Establishment of a data standard enables biobanks to integrate within a network and allows communication not only between biobanks but also between initiatives and most importantly with researchers (26). Within BVT the standard set of variables regarding the residual tumor samples stored at the local biobanks include patient, oncological and technical information. In the BVT catalog identifying data is excluded to ensure that core information related to the patient and the sample can be found by the researcher while maintaining confidentiality of the patient. Overview of the data available in the BVT catalog shows coverage of a broad range of sample types with samples originating from primary malignant tumors, in situ, borderline and benign tumors as well as samples from metastases. Most of the registered samples are stored at −80°C while a significant smaller fraction is stored as paraffin-embedded blocks. This can be explained by the fact that at some local biobanks the paraffin-embedded blocks are stored at the anatomopathological department and therefore not registered in the BVT database. In addition, not all of the local biobanks have the facility to create paraffin-embedded blocks on site at the biobank. In this last years, the frozen and paraffin-embedded tumor samples and corresponding normal tumor tissue collections are more and more complemented by matched samples of blood, serum, plasma, and other body materials.

The value of successful linkage of data in biobanks and cancer registries has been elaborated in various studies (27, 28). The Belgian Cancer Registry is a population-based cancer registry collecting information on all cancer cases diagnosed in Belgium provided by the oncological care programs in all hospitals and services for pathological anatomy. Validity and quality of the data are ensured by an extended set of automated and manual validation procedures based on the IARC guidelines (29). Comparison of the overlapping information between the BVT and the BCR database revealed a good quality of sample data. Moreover, this comparison resulted in the retrieval of additional information on recurrent breast tumors and neoadjuvant therapy prior to resection of the breast tumor which might be important information for researchers. These results indicate the relevance of a joint evaluation of biobank and cancer registry information to guarantee a high quality of associated data from biospecimens used in translational cancer research. Harmonized storage of clinical and other associated data in combination with the good quality of the data might facilitate further linkage to additional information in the future. Linkage of samples to relevant clinical and (molecular) pathological information enables researchers to further understand tumor development, response to treatment and clinical outcomes (19, 20, 30).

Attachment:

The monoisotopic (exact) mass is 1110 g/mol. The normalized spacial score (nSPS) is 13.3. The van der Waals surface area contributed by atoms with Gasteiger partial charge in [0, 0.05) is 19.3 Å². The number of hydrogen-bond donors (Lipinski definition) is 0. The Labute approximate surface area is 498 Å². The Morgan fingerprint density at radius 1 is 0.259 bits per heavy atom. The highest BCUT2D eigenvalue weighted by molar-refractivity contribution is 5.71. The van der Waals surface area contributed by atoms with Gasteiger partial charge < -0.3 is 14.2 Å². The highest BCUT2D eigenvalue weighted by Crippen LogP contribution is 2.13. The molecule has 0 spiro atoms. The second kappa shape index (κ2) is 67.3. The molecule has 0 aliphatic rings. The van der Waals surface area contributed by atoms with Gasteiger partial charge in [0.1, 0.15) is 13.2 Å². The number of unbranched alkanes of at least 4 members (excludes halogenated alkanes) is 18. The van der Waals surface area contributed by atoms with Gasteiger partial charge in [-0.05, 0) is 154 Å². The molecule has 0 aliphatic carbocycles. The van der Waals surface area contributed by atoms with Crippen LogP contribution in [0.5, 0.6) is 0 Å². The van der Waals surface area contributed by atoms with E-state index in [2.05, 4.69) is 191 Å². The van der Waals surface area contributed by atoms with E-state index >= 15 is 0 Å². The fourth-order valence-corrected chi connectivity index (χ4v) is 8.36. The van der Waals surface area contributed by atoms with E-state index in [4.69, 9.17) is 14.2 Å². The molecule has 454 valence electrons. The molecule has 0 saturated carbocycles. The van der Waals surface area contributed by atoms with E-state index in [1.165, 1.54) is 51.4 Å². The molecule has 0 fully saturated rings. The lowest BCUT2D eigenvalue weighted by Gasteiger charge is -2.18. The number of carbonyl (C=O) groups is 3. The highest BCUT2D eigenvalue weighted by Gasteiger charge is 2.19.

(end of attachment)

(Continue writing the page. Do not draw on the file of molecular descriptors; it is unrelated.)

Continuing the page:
One biobank cannot always provide sufficient numbers of samples and therefore the number of data sharing initiatives increases, enabling researchers to find suitable number of available samples and associated data (18, 19, 3134). The developed online BVT application is a dedicated mechanism for researchers to localize their residual tumor samples of interest and associated data stored at the 11 local biobanks. The system takes into account the balance between the burden of data entry for the biobank manager providing adequate information for the researcher to find and localize their sample of interest while maintaining the confidentiality of the patient. An advantage is that the quality of the sample data of all 11 biobanks is verified in a uniform way and that the standards are extended to the application using automatic and manual quality checks. This combination of automatic and manual quality checks guarantees a high quality of the data.

Data Availability

All datasets generated for this study are included in the manuscript and/or the supplementary files.

Author Contributions

EV is mostly involved in data management of the BVT project and helpdesk for the application. AD supervises the coordination of the BVT project and is consulted as a biobank expert. NV was consulted and contributed as an expert of the Belgian Cancer Registry. EM is the president of the BVT steering committee and consulted as a pathology expert. KE supervises coordination of the BVT project. KV is involved in BVT project management and took the lead in writing the manuscript with input, comments, and critical feedback provided by all other authors mentioned. All authors contributed to the final version of the manuscript.

Conflict of Interest Statement

The authors declare that the research was conducted in the absence of any commercial or financial relationships that could be construed as a potential conflict of interest.



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Keywords: catalog, tumorbank, data quality, virtual, cancer

Citation: Vande Loock K, Van der Stock E, Debucquoy A, Emmerechts K, Van Damme N and Marbaix E (2019) The Belgian Virtual Tumorbank: A Tool for Translational Cancer Research. Front. Med. 6:120. doi: 10.3389/fmed.2019.00120

Received: 26 February 2019; Accepted: 15 May 2019;
Published: 31 May 2019.

Edited by:

Enrico Capobianco, University of Miami, United States

Reviewed by:

Jing He, Guangzhou Women and Children's Medical Center, China
Marco Diego Dominietto, Paul Scherrer Institut (PSI), Switzerland

Copyright © 2019 Vande Loock, Van der Stock, Debucquoy, Emmerechts, Van Damme and Marbaix. This is an open-access article distributed under the terms of the Creative Commons Attribution License (CC BY). The use, distribution or reproduction in other forums is permitted, provided the original author(s) and the copyright owner(s) are credited and that the original publication in this journal is cited, in accordance with accepted academic practice. No use, distribution or reproduction is permitted which does not comply with these terms.

*Correspondence: Kim Vande Loock,